China’s economy rebounds after lockdowns lifted, but plants continue to close
COVID-19 infections seem to have peaked. Lunar New Year holidays boost tourism and catering. The car and real estate sectors are in difficulty. One of Guangdong’s oldest plants closes, leaving 1,700 people out of work.
Beijing (AsiaNews) – China’s economy is showing signs of picking up after the government lifted strict anti-COVID 19 restrictions last December; however, the recovery is not being felt across all sectors, with some historic plants shutting down.
According to official data, the country has already reached the peak of infections following the reopening. Encouragingly, the feared overload of hospitalisations after the Lunar New Year holiday (two weeks around 21 January) has not materialised, health authorities say.
Millions of Chinese on the move boosted tourism and catering sectors, generating 300 million domestic trips, or 88.6 per cent of those made in 2019, before the pandemic.
Spending in restaurants almost reached the same level of four years ago, while box office receipts topped pre-pandemic sales by more than 14 per cent.
The biggest problems are in the auto and real estate sectors; car sales dropped by 45 per cent by late January compared to a year earlier, while the price of new homes fell for the seventh consecutive month.
Together with weak foreign demand, the housing market crisis is the biggest threat to reviving the country’s economy.
Unemployment is equally a source of concern, with record levels among young workers; however, the demand for new workers is up in services, new energy and materials, and healthcare.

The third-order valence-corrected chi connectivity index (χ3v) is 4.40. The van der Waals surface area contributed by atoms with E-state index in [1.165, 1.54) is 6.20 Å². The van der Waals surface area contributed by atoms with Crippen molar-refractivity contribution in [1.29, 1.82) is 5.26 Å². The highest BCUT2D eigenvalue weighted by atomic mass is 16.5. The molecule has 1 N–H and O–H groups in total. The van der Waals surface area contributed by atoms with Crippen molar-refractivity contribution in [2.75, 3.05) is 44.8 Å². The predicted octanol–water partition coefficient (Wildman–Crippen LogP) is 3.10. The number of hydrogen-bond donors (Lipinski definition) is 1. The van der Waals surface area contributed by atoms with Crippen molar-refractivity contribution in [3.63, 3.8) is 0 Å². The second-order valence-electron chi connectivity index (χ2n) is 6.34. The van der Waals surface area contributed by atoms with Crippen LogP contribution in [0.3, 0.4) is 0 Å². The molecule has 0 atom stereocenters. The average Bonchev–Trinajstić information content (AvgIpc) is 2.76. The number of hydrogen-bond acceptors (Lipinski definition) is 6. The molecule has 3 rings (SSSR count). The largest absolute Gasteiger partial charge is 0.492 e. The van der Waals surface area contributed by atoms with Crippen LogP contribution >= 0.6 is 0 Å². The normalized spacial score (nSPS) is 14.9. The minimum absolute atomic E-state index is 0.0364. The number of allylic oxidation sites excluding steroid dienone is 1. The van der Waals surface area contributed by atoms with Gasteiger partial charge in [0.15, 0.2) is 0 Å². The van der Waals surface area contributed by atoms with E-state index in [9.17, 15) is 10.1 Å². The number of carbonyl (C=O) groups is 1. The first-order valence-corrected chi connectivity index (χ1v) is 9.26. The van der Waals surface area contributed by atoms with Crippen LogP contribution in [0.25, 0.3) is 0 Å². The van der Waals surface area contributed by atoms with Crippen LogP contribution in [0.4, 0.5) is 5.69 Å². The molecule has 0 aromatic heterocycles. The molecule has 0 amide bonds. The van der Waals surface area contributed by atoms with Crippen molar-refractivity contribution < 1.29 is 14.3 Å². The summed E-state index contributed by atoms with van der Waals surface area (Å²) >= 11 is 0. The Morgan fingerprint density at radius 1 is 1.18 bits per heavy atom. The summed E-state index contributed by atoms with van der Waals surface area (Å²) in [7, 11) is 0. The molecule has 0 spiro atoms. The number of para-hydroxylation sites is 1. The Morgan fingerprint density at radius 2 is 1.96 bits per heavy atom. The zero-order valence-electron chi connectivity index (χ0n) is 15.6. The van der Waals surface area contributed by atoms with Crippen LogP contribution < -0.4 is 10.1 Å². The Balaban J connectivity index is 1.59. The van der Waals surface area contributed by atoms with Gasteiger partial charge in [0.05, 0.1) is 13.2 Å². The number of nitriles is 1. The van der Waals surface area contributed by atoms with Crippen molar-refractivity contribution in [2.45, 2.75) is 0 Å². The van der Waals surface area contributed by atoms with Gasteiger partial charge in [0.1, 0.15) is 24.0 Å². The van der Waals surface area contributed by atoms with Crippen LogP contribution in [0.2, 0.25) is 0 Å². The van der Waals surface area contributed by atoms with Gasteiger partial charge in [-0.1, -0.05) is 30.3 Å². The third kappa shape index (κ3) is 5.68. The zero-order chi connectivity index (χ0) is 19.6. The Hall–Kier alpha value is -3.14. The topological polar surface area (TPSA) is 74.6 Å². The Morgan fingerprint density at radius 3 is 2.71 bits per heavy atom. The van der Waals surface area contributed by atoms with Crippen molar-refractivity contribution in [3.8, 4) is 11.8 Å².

Conversely, traditional manufacturing companies, for decades the driving force of the Chinese economy, have problems.
One striking case is Gogo Garment Manufacturing Ltd, for years the largest manufacturer of undergarments in Dongguan (Guangdong), China’s main manufacturing hub.
Gogo shut its doors on 10 January just days after workers protested over unpaid wages and benefits.
As Hong Kong-based China Labour Bulletin reports 1,700 people lost their jobs, and were given only a few days to pack up their belongings and leave the company's campus.
Local media have reported that more than 3,000 factories have closed in Dongguan in the first six months of 2022, reflecting a long-term trend of shifting production to other countries, which was made worse by the pandemic emergency.
As a result of President Xi Jinping’s zero-Covid policy, China's GDP grew by just 3 per cent in 2022, the second-worst performance since 1976.
The major international economic institutions expect the economy to grow by more than 5 per cent this year, far from the record rates set by Xi’s predecessors between 1990 and 2012.